Black ice ruling saves driver from negligence claim

Smith v Fordyce and others (Court of Appeal, 10 April 2013)    

The claimant, who sustained injury when the defendant’s vehicle skidded on black ice, appealed the decision to dismiss his claim.      

The Court of Appeal found that the trial judge was entitled to dismiss his claim without criticising the driver where the cause of the accident was judged to be unforeseen black ice, rather than driver error.  The Court of first instance found that the defendant was not driving too fast, he had no reason to think the road was dangerous and the danger was neither visible nor reasonably foreseeable.  They added that skidding was not, in itself, enough to establish negligence against the driver.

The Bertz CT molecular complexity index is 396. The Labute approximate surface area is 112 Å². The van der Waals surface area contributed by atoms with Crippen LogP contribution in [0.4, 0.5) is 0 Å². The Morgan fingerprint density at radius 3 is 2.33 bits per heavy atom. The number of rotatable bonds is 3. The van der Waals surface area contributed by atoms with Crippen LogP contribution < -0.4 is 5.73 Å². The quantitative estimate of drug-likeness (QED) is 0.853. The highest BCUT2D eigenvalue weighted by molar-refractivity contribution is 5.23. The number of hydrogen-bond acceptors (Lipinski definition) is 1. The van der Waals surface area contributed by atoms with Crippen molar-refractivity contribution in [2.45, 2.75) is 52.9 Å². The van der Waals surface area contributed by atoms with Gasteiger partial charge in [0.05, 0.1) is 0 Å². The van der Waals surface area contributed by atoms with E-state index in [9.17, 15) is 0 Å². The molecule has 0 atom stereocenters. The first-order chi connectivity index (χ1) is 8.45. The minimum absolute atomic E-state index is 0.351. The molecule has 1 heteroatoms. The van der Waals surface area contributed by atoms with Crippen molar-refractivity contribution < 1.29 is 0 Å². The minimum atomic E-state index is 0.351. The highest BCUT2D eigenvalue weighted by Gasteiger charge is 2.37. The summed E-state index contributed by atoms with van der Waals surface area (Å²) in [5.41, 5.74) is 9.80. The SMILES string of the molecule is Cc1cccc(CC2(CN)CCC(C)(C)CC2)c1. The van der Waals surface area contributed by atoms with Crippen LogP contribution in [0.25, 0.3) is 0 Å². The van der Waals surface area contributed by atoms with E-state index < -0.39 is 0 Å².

Comment – Insurers can take comfort in knowing that they can successfully challenge the doctrine of Res Ipsa Loquitur and the presumption that a driver who loses control of their vehicle is negligent.  The Insurer must demonstrate that the driver had taken all reasonable care, notwithstanding the fact that the danger was not visible, and that there was good reason for the loss of control which was not attributable to the driver.  An unexplained loss of control would not rebut the presumption.  It will require a case-by-case analysis but if an Insurer can satisfy the test, then no liability will attach to the driver.  Lord Justice Toulson opined that to say a careful driver might be capable of driving on a dangerous road without incident is one thing; to say a person who suffered an accident because of dangerous road, and was, therefore, negligent, is quite another.